90% Of Smart TVs Are Easily Hackable Via Malicious TV Signals

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Short Bytes: Do you know that your televisions can be easily hacked and used as a spying weapon by an attacker or government. A security researcher recently demonstrated a method that used rogue TV signals, DVB-T to be precise, to gain root access to smart TVs. Moreover, this attack is almost impossible to detect due to the uni-directional nature of TV signals.

When we wrote about the massive WikiLeaks’ release of  CIA’s hacking tools, we told you about a tool called Weeping Angel, which had the potential to control Samsung smart TVs and turn them into spying devices. But, to infect such TVs, CIA needed physical access to install the spyware.

Now, Rafael Scheel, a security researcher working with OneConsult, has developed his own smart TV attack that allows a hacker to use rogue DVB-T (Digital Video Broadcasting-Terrestrial) signals to get root access on the smart TVs. Getting root access means that the attacker would be able to use the device for all kinds of spying and notorious activities.

Scheel’s method was recently presented at a security conference. He showed that the attacker can execute the attack from a remote location without any user interaction. The attack operates in the background, which means that users won’t be able to notice the attack, according to Bleeping computer.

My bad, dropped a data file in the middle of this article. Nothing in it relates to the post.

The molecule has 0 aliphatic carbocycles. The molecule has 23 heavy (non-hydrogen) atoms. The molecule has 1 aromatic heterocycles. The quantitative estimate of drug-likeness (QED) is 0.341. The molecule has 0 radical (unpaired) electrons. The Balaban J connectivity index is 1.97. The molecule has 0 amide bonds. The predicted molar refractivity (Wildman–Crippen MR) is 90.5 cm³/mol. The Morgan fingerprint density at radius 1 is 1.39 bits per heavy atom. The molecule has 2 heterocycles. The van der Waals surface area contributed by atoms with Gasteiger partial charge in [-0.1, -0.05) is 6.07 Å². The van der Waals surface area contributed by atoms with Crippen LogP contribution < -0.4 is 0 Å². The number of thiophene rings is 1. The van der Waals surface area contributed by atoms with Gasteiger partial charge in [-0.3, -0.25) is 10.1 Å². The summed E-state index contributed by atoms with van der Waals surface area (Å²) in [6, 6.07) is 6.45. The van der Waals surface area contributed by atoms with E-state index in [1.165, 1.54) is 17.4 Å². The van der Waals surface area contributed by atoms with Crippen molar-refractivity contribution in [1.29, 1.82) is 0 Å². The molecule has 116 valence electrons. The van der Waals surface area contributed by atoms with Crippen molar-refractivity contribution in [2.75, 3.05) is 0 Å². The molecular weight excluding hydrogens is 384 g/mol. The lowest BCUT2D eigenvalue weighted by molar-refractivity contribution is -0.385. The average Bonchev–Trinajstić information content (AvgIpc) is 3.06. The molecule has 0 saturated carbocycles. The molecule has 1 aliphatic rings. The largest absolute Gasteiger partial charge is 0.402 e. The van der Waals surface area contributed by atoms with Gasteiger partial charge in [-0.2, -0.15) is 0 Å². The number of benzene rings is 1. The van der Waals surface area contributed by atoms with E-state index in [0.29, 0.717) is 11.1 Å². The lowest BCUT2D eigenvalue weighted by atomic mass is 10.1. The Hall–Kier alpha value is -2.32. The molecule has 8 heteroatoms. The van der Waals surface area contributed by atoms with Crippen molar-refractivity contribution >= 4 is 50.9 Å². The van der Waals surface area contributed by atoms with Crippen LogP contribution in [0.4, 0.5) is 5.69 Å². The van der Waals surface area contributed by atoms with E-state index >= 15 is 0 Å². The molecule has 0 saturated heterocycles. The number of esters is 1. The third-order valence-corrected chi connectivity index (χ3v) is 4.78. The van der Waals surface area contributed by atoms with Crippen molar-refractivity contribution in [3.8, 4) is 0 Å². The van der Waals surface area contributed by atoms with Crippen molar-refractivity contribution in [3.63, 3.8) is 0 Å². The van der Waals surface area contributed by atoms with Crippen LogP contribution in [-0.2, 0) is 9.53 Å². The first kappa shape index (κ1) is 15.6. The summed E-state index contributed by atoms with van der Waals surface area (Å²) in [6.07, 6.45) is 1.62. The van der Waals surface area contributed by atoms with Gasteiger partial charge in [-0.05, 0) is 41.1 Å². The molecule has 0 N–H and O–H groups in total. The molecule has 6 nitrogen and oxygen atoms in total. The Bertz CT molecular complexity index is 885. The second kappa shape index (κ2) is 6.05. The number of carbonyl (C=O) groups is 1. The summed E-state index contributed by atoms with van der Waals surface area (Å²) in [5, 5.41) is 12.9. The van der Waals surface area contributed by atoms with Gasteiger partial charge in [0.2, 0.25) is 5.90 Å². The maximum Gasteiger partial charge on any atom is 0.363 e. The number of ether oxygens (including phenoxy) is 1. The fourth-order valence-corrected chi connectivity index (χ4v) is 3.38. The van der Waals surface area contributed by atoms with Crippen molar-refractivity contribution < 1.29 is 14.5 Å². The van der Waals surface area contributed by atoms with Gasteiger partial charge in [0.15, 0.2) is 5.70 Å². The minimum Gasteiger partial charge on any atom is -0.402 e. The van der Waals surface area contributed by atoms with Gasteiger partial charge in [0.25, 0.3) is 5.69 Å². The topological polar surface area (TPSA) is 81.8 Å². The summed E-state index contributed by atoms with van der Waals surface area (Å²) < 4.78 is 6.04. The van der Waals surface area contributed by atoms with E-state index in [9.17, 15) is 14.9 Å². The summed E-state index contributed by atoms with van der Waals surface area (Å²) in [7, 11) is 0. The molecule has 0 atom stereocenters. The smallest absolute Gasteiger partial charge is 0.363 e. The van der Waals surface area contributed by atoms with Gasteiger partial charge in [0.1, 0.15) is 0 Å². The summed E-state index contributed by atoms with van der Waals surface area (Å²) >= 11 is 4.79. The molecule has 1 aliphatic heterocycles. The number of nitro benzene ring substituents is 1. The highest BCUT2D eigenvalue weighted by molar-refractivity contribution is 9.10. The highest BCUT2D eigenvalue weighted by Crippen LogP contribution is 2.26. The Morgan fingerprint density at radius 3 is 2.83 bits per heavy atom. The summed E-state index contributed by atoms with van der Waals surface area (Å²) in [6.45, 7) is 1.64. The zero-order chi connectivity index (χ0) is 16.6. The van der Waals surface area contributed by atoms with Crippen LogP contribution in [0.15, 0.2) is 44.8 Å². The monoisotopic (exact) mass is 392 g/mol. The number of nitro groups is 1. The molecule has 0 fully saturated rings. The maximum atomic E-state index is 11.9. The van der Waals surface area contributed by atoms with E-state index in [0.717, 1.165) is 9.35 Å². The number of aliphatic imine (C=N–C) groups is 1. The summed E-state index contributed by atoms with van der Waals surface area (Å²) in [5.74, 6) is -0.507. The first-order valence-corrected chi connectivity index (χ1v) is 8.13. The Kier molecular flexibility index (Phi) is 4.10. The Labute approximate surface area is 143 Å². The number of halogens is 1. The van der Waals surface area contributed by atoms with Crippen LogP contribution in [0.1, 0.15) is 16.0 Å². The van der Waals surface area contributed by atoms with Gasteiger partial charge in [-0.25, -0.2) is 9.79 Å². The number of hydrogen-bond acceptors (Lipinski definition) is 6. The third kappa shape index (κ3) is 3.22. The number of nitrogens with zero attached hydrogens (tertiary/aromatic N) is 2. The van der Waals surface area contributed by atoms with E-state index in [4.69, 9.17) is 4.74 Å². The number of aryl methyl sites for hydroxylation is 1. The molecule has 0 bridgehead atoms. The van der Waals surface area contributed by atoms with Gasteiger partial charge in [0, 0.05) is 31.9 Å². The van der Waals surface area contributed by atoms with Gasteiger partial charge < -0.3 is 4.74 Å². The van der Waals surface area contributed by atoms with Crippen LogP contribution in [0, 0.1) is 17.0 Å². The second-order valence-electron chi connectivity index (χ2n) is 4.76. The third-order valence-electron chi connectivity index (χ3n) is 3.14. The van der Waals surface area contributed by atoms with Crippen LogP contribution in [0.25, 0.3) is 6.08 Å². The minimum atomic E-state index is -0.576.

Recommended: CUJO Is A Smart Firewall That Stops People From Hacking Your Internet Devices

Scheel says that the center of this attack is Hybrid Broadcast Broadband TV (HbbTV). It’s an industry standard that supported by most TV manufacturers and cable providers. Different TV transmission technologies, like DVB-T, support HbbTV.

SmartTV-Attack1-scheel
Image: Rafael Scheel

Interestingly, any TV connects to a stronger signal. As the cable providers transmit signals from hundreds of miles away, the rogue DVB-T signals can be transmitted from a nearby house or city. The HbbTV standard helps the attacker send a command that instructs a smart TV to load a malicious website in the background.

Scheel developed two exploits for taking over a device. The first exploit was based on CVE-2015-3090, a zero-day leaked by Hacking Team in 2015. The second exploit helped him gain access to the user’s firmware.

Scheel also says that as DVB-T transmission method for HbbTV commands is uni-directional, which means data flows from attacker to TV only, the discovery of attack is tough. So, the attacker can only be caught transmitting the signals in real-time.

Also, any backdoor created using this technique is almost impossible to remove. In Scheel’s testing, the factory reset operation didn’t help.

You can see the video of the Scheel’s presentation here:

Did you find this remote TV hacking attack interesting? Don’t forget to share your views with us.

Also Read: This Tiny USB Firewall “USG” Protects You From Hacking Attacks — Here’s How To Build It
Adarsh Verma

Adarsh Verma

Fossbytes co-founder and an aspiring entrepreneur who keeps a close eye on open source, tech giants, and security. Get in touch with him by sending an email — [email protected]

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